The patient is generally fit and well, with no bone pain, B symptoms or neuropathic symptoms. He has had diarrhoea intermittently for a number of years, interspersed with bloating and constipation. The gastroenterologists felt the history was of classical Irritable Bowel Syndrome and had not proceeded to endoscopy or biopsy. Examination of the patient was unrevealing.
The patient has a number of tests requested in the haematology clinic. These included an FBC and film, renal function, urinary protein quantification, estimation of BJP, serum free light chains, repeat serum electrophoresis, serum calcium and coagulation screen. Except for confirmation of the serum paraprotein these tests were normal. The haematologist that saw the patient did not organise a skeletal survey, echo or marrow (some of the suggestions from the discussion so far).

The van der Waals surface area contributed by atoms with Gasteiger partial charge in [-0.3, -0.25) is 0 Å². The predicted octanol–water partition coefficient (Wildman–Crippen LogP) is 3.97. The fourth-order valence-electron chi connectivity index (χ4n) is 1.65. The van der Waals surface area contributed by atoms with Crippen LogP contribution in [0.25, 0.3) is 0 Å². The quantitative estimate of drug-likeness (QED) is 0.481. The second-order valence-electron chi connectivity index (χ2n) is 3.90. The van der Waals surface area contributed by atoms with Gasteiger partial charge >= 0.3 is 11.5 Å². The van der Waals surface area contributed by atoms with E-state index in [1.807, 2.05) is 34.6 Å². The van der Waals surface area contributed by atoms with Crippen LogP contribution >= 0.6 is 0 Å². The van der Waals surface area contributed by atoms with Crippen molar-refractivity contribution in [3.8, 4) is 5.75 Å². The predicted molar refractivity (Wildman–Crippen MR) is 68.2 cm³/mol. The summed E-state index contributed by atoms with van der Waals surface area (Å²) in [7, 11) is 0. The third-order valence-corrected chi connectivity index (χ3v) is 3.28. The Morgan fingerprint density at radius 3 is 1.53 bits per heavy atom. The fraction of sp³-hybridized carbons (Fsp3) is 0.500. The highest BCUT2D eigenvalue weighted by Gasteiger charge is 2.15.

One contributor stated that ‘in real life he is young so would need counselling and follow-up’ which I am sure we would all agree with. Please consider:
- Is age a proven variable for risk of progression of MGUS to Myeloma? How does the risk of progression vary over time?
- How do you counsel a young man with a paraprotein? Have you any top communication skills tips to help explain this diagnosis?
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